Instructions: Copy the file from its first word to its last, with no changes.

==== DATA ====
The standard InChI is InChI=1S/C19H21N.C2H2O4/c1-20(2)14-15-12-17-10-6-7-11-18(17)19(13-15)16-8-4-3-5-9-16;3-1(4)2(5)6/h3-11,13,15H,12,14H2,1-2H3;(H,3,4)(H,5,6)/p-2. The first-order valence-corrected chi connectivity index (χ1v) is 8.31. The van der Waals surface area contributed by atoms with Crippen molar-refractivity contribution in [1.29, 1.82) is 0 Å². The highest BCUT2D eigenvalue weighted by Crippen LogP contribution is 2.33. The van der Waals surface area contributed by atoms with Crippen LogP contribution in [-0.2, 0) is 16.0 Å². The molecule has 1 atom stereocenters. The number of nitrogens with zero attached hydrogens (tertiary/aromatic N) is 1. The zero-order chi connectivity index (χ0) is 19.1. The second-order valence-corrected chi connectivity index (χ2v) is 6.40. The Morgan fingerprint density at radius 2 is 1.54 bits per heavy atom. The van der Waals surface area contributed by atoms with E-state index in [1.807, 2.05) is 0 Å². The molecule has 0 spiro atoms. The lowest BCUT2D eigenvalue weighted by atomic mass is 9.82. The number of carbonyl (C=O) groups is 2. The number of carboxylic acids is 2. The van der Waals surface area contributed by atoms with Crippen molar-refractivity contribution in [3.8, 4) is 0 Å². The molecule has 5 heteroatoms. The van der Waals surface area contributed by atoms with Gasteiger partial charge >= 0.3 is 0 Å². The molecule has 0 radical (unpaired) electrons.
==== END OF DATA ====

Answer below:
The standard InChI is InChI=1S/C19H21N.C2H2O4/c1-20(2)14-15-12-17-10-6-7-11-18(17)19(13-15)16-8-4-3-5-9-16;3-1(4)2(5)6/h3-11,13,15H,12,14H2,1-2H3;(H,3,4)(H,5,6)/p-2. The first-order valence-corrected chi connectivity index (χ1v) is 8.31. The van der Waals surface area contributed by atoms with Crippen molar-refractivity contribution in [1.29, 1.82) is 0 Å². The highest BCUT2D eigenvalue weighted by Crippen LogP contribution is 2.33. The van der Waals surface area contributed by atoms with Crippen LogP contribution in [-0.2, 0) is 16.0 Å². The molecule has 1 atom stereocenters. The number of nitrogens with zero attached hydrogens (tertiary/aromatic N) is 1. The zero-order chi connectivity index (χ0) is 19.1. The second-order valence-corrected chi connectivity index (χ2v) is 6.40. The Morgan fingerprint density at radius 2 is 1.54 bits per heavy atom. The van der Waals surface area contributed by atoms with E-state index in [1.807, 2.05) is 0 Å². The molecule has 0 spiro atoms. The lowest BCUT2D eigenvalue weighted by atomic mass is 9.82. The number of carbonyl (C=O) groups is 2. The number of carboxylic acids is 2. The van der Waals surface area contributed by atoms with Crippen molar-refractivity contribution in [3.8, 4) is 0 Å². The molecule has 5 heteroatoms. The van der Waals surface area contributed by atoms with Gasteiger partial charge >= 0.3 is 0 Å². The molecule has 0 radical (unpaired) electrons.